STILL FLYING AND NAILED TO THE MAST
While there are no hard-and-fast rules governing the writing of introductions, it is generally agreed that their chief purpose is to serve as a sort of catalyst. The theory is that when two strangers confront one another, the introduction - provided it successfully accomplishes what it set out to do - will help them discover fields of common interest and so pave the way for what (if all goes well) will develop into a firm and lasting friendship. Thus written introductions serve precisely the same ends as those that are spoken, but with this added advantage: When introducing a book to a prospective reader the catalyzing agent has an opportunity to tell him in some detail what he may expect to find. After that he is on his own.
This, then, is the biography of a business. It is the story of a company that has completed its first hundred years and, a hale and hearty centenarian, looks forward with confidence to its second century. In the business world, as among individuals, it is given to only a few to weather the hazards of a full ten decades. Those that are fortunate, or sagacious, enough to do so have every reason to be proud of their achievement, and to commemorate the event, as they often do, by compiling and publishing a history of their first hundred years.
While this is, of course, an altogether appropriate gesture, it should be pointed out that it involves certain risks. For in a high percentage of cases company histories make extremely dull reading - dull not only to the public at large but members of the organizations themselves.
That the present work succeeds so well in avoiding that pitfall is a tribute both to the ingenuity of the author and to the variety and interest of the material he had to work with. For the insurance business, far more than most commercial enterprises, has ramifications that enter into virtually every aspect of the economic and social life of the people it serves. Moreover, the nature of the business is such that its services are constantly being broadened and diversified to keep abreast of changes in the expanding economy of the nation.
The pages that follow make clear just how great these changes have been. When the company was organized in 1863, its home city of San Francisco had a population of only about 65,000, while that of the entire state was well under half a million. Travel to and from the east coast was limited to the Panama steamers and the overland stage lines, neither of which made the journey in under three weeks. The Pony Express had begun operating less than three years earlier and had ended abruptly when the line of the Overland Telegraph was strung in the fall of 1861. Cobblestone streets and board sidewalks were everywhere the rule, and such streetcars as existed were all horse-drawn. "Steamer Day" - so named for the twice-monthly sailings of the Pacific Mail sidewheelers - was still a San Francisco institution, as were also Emperor Norton, volunteer fire companies, and that long-vanished boon to local bar patrons, the seven-course free lunch.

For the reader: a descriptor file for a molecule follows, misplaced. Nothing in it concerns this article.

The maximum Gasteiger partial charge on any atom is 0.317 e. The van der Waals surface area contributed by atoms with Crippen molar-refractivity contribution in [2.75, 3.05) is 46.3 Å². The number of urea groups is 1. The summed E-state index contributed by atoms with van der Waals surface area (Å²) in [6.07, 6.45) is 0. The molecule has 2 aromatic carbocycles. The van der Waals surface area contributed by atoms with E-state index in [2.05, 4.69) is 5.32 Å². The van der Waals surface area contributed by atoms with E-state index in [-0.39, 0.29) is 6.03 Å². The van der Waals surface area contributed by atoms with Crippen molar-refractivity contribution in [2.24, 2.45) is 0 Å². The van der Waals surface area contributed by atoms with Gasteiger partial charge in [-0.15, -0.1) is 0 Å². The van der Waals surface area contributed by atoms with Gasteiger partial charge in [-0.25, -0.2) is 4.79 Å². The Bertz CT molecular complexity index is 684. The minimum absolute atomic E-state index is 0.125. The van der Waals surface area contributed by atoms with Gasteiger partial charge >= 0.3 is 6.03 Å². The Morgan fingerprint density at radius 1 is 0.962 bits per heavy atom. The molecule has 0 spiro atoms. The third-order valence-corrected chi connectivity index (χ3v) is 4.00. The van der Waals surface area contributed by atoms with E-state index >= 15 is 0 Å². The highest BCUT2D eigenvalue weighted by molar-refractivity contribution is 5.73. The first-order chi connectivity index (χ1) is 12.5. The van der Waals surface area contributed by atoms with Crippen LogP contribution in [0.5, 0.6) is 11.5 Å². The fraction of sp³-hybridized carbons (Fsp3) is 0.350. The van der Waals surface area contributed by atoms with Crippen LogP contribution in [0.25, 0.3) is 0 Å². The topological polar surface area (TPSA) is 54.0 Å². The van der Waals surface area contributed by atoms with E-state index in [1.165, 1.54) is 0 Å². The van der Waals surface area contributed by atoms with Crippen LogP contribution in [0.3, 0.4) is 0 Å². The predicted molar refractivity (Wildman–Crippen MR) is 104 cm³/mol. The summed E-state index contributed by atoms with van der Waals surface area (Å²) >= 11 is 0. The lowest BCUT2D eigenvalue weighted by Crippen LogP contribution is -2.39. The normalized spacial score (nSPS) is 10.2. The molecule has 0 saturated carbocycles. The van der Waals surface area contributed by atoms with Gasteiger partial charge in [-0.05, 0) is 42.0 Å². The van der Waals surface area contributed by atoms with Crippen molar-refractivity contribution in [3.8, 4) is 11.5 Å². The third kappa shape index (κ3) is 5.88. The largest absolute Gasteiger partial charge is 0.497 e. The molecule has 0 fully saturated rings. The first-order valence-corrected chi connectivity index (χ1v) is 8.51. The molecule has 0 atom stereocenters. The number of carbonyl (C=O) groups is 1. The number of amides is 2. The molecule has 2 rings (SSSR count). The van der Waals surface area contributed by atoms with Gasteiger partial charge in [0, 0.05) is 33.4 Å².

Each decade thereafter brought the country - and the company - new opportunities and new challenges: the silver mining speculation of the '70's, world-wide trading in California wheat during the '8o's, and, as the century drew to a close, the Klondike excitement and the Philippine War. Then came 1906, a series of booms and depressions, two world wars, plus fires, floods, hurricanes, shipwrecks, robberies, treasure hunts, and much else. All of which passes in review in Mr. Bronson's book, and at a pace that leaves the reader slightly breathless as he turns the pages.
One feature of the book's plan should be mentioned; that is, the means by which the author introduces his subject and leads into its main theme. Instead of beginning with an account of the firm's founding, he takes us back more than a dozen years and tells of one Argonaut's trip across the plains in 1849 and of what befell him after he arrived. The reason for this unconventional opening presently becomes clear: it serves admirably to set the stage and prepare the reader for what is to come. For the pioneer whose fortunes we follow in Chapter One is the man who more than any other was responsible for piloting the company through the critical first years. Thus the story of his rise in the business life of the new state becomes also the story of the circumstances under which this, the first of the West's major insurance companies, came into existence.
A word should be said, too, of the illustrations, which, by their number and variety and the care with which they have been selected and arranged, both enliven the pages and, together with their detailed captions, add measurably to the interest of the story.
A final note on introductions: whether they are spoken or written, the chief source of danger is the temptation to make them overlong. If one must err, let it be on the side of brevity, for to string them out to the point of tediousness is the surest way to nip a promising friendship in the bud. And that is something that in the present instance should by all means be avoided.
- OSCAR LEWIS
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